Wednesday, May 16, 2007
"The Shuttle" - Frances Hodgson Burnett
A few days in Somerset last week gave me ample time to speed through the 500-page 1097 novel "The Shuttle" by Frances Hodgson Burnett, published by Persephone with - quite possibly - the nicest Turnbull And Stockdale end-papers I have yet seen in one of their books.
Burnett's "The Making Of A Marchioness" has long been one of my favourite Persephone reprints, and it retreads her familiar path of a down-on-her-luck good soul who suffers at the hands of others before falling into the life she so deserves. And "The Shuttle" is essentially no different – and that's not a complaint. The novel (unfortunately abridged from 700 to 500 pages, which is a huge shame: there is never any need to abridge any book) covers the late 1890s/early 1900s trend for impoverished English aristocrats (who are left with a dilapidated mansion and no funds to maintain it), who shuttle across to New York to marry wealthy heiresses and shuttle them back to England to siphon off their wealth. (A very famous example is Jennie Jerome, who became Winston Churchill's mother.) However, these marriages were often loveless and a disaster, and this is what "The Shuttle" highlights.
Gentle and sweet Rosy is the daughter of multi-millionaire Reuben S Vanderpoel, and thinks it a romantic dream when English aristo Sir Nigel Anstruthers appears and makes her his wife. But the second she steps off American soil onto the boat shuttling her back to England, all her dreams turn to tatters as Sir Nigel turns into a thoroughly wicked rogue who has no interest in Rosy other than manipulating her into signing over her inheritance to him. A catalogue of misfortune spills out, before Rosy's little sister Betty comes of age and finally comes to England in search of her long-forgotten sister and finding out what went wrong... all with the compelling, well-written and touching style you would expect from Burnett.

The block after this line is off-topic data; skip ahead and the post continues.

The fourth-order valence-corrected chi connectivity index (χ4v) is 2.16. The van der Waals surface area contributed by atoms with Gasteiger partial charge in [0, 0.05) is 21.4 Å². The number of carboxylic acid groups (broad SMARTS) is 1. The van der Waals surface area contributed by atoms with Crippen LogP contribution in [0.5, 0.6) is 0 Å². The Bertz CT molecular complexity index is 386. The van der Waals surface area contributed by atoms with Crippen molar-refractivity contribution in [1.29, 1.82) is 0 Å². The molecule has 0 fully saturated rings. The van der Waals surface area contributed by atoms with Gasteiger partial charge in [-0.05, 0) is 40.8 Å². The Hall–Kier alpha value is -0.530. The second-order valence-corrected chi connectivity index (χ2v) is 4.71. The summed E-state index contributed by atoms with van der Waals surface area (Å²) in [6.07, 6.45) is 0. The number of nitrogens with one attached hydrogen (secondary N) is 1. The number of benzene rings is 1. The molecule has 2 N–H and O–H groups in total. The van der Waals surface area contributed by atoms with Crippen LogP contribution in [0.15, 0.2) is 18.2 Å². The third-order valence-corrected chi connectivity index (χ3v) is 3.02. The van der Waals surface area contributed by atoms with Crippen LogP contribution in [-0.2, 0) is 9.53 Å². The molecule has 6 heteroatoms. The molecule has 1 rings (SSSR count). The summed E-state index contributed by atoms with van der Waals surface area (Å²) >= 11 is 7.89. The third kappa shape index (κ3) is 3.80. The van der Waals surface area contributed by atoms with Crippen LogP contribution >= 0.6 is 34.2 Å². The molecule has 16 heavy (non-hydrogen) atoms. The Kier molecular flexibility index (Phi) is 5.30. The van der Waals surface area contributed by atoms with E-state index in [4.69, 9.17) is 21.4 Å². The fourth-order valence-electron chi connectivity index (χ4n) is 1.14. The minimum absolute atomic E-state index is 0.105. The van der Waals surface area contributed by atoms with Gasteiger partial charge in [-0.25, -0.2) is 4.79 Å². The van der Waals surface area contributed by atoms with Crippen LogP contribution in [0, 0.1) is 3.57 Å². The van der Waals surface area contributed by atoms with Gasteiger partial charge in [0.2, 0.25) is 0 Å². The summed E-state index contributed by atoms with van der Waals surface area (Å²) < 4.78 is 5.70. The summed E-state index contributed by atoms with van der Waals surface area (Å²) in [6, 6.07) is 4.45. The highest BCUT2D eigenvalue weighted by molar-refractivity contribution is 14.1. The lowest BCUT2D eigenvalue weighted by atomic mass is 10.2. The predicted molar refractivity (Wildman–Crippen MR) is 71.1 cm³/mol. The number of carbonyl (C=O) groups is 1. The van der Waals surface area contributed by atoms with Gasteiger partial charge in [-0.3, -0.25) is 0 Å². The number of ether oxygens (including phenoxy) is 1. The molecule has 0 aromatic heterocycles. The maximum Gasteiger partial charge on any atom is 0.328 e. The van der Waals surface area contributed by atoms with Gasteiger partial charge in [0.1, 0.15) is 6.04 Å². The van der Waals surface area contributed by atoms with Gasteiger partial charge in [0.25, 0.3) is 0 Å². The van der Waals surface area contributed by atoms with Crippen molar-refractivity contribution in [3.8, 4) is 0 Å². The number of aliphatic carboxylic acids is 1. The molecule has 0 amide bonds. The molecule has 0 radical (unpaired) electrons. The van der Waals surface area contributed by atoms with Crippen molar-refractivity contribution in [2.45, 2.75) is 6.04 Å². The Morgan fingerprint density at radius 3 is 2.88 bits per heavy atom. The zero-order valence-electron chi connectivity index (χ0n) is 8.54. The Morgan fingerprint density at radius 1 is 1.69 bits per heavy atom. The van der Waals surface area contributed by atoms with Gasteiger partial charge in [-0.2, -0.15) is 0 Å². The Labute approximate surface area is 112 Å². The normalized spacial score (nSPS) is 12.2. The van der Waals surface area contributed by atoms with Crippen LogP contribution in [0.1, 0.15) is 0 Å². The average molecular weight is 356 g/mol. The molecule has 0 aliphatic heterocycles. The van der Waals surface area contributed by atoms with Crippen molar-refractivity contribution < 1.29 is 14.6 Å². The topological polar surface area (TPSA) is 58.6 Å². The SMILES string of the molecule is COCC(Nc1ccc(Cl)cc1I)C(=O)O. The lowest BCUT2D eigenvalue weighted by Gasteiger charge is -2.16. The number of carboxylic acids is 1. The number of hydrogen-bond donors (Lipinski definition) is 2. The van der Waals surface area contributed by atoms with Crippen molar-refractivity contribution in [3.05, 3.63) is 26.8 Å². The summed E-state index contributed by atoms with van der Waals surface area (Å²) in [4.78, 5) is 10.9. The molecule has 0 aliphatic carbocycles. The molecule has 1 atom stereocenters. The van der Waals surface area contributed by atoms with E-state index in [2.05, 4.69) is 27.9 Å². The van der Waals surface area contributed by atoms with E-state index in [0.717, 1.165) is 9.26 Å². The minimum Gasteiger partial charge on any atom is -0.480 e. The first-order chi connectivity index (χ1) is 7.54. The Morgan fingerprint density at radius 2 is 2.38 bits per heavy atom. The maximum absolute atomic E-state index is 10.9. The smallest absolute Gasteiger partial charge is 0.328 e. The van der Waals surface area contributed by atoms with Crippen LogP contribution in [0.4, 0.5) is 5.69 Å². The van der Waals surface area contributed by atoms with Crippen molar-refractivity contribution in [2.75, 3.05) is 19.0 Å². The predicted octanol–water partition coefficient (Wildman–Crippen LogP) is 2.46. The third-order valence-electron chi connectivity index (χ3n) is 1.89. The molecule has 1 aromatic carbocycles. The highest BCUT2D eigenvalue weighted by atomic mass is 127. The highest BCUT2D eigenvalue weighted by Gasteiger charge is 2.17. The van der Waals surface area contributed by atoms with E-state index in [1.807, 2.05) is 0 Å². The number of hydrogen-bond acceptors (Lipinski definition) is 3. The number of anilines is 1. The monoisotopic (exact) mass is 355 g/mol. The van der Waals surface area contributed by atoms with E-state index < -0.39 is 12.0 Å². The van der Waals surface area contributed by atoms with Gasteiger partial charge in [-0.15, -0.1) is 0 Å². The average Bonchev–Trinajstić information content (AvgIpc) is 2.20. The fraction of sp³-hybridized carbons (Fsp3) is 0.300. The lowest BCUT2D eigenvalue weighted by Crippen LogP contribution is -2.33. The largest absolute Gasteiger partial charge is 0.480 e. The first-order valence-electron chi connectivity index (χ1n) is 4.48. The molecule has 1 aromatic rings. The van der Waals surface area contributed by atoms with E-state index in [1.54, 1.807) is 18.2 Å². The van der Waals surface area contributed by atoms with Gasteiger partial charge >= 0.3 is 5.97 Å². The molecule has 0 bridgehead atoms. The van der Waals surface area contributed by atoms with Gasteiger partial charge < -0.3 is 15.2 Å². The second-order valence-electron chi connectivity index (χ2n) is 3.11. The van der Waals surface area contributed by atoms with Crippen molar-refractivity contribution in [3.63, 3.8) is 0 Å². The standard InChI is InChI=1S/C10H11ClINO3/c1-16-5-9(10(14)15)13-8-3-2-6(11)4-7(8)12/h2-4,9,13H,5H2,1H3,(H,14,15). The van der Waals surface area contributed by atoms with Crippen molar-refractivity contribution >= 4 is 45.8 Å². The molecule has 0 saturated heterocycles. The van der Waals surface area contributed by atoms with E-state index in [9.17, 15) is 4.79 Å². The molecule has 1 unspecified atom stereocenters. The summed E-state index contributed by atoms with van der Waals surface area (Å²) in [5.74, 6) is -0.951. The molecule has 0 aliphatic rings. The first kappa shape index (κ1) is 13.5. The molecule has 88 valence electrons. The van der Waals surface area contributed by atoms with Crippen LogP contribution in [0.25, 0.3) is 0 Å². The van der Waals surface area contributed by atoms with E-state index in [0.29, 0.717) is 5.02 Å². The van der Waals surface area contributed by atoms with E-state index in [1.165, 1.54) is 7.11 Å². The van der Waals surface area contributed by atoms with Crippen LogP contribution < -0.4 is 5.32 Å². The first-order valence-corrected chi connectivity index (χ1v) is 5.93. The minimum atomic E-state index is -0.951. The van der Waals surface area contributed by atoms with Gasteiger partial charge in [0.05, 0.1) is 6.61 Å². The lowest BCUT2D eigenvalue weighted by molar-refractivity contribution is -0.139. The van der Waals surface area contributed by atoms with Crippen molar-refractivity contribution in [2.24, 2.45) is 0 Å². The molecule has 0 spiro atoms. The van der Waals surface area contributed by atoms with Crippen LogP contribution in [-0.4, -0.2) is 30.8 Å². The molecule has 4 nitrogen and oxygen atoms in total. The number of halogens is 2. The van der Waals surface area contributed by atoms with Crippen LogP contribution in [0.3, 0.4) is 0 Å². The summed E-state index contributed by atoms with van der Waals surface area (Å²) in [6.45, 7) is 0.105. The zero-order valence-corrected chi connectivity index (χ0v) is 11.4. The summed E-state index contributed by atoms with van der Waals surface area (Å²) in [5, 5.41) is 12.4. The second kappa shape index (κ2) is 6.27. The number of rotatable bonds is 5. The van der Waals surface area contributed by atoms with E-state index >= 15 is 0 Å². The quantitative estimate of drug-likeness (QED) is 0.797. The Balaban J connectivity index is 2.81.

But I'm aware I've just summed "The Shuttle" up in a way that makes it sound like little more than a dated Barbara Cartland romance. And that's a huge injustice. Because the book also typifies the horrors of these long-forgotten alliances between the new and the old countries. And this, to me, is the beauty of the Persephone reprints: that they allow us to recapture the genuine social situation of the time. Rather than historical novelists such as Tracy Chevalier or Sarah Waters researching the past to write about it, Persephone writers actually did live through the times they write about, making the researchers a poor second best.
Coincidentally, the American Museum near Bath is hosting the Dollar Princesses exhibition until October 28, which celebrates exactly these unions. The museum was co-founded by Dallas Pratt, who was the son of a Dollar Princess. Mrs M and I went to see the exhibition last week and it was fascinating. Well worth a look.
Posted by Velvet Empire at 11:40 am